Revista de Saúde Pública
versión impresa ISSN 0034-8910
GARNELO, Luiza; BRANDAO, Luiz Carlos y LEVINO, Antônio. Dimensions and potentialities of the geographic information system on indigenous health. Rev. Saúde Pública [online]. 2005, vol.39, n.4, pp. 634-640. ISSN 0034-8910. http://dx.doi.org/10.1590/S0034-89102005000400018.
OBJECTIVE: To discuss the potentials of the Geographic Information System in the analysis of the epidemiological and socio-demographic profiles of indigenous peoples and of the organization of health services directed towards their care. METHODS: Geoprocessing analysis of tuberculosis, malaria and mortality notification of 374,123 indigenous people distributed in 36 Distritos Sanitários Especiais Indígenas (Special Indigenous Sanitary Districts) in Brazil was conducted. A gradient of risk intensity for tuberculosis, malaria, and infant mortality among indigenous populations was defined for the years 2000 to 2002. These coefficients were then compared with those of non-indigenous populations, during the same period. RESULTS: The analysis showed that the previous available data are fragmentary and do not allow for a comprehensive assessment of life conditions and health situations of these ethnic groups. The construction of gradients of risk indicated incidence of tuberculosis coefficients among the indigenous population more than 1,000 times greater than those found among the general population in Brazil. The mean malaria API among the indigenous population was up to 10 times greater than the mean values found among the non-indigenous population and the coefficient of infant mortality among the indigenous population varied from 74.7/1,000 live births in 2000 to 56.5/1,000 live births in 2001, exceeding the national average (31.8/1,000) for the same period in more than 100%. CONCLUSIONS: The Geographic Information System is a useful administrative tool for assessing health conditions, evaluating population risks, constructing scenarios, and planning intervention strategies in several levels, shifting quickly and efficiently between macro- and micro-level realities.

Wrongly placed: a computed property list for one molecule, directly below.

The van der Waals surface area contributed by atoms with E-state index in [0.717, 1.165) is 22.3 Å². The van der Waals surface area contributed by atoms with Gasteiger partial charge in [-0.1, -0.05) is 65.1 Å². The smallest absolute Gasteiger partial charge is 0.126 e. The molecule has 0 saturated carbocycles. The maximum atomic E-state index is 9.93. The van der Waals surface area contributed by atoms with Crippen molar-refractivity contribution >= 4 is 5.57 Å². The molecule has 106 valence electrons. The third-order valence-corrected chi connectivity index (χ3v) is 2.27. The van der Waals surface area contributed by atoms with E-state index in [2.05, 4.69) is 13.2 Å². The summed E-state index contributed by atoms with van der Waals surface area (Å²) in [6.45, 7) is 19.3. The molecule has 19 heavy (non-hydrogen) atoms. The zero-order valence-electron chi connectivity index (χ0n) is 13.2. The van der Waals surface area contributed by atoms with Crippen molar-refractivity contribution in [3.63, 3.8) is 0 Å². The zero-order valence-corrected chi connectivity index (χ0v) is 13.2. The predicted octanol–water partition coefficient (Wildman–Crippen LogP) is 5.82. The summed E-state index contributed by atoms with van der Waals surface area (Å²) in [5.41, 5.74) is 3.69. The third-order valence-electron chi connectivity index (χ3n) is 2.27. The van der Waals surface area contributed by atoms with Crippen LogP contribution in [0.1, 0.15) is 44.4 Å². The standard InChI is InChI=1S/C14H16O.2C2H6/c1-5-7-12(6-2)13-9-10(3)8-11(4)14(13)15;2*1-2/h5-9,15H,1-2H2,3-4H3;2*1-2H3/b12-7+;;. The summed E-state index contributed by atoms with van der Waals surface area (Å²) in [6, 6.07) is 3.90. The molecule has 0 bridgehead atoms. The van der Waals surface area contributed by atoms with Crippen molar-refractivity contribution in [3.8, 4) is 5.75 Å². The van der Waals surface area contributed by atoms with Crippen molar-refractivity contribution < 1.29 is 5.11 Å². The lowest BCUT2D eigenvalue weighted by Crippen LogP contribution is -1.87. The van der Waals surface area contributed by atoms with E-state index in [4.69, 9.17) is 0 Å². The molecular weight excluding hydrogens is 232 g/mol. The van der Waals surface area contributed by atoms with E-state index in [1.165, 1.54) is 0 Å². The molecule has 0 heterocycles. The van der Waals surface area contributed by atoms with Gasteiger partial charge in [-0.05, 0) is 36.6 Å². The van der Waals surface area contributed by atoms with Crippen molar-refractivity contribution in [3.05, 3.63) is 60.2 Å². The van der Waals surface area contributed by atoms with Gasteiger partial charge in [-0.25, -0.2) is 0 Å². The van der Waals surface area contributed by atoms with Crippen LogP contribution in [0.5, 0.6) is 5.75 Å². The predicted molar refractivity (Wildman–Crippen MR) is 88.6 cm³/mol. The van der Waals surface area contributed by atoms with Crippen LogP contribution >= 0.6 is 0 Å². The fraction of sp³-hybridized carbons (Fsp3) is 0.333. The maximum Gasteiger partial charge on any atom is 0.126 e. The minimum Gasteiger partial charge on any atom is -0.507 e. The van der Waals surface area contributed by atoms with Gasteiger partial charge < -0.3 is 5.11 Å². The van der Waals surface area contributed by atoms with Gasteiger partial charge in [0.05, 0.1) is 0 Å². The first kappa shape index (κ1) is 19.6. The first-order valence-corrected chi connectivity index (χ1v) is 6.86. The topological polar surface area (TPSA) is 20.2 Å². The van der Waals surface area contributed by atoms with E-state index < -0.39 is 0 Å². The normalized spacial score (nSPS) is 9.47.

Palabras llave : Indians, South American; Geographic information systems; Tuberculosis; Malaria; Infant mortality.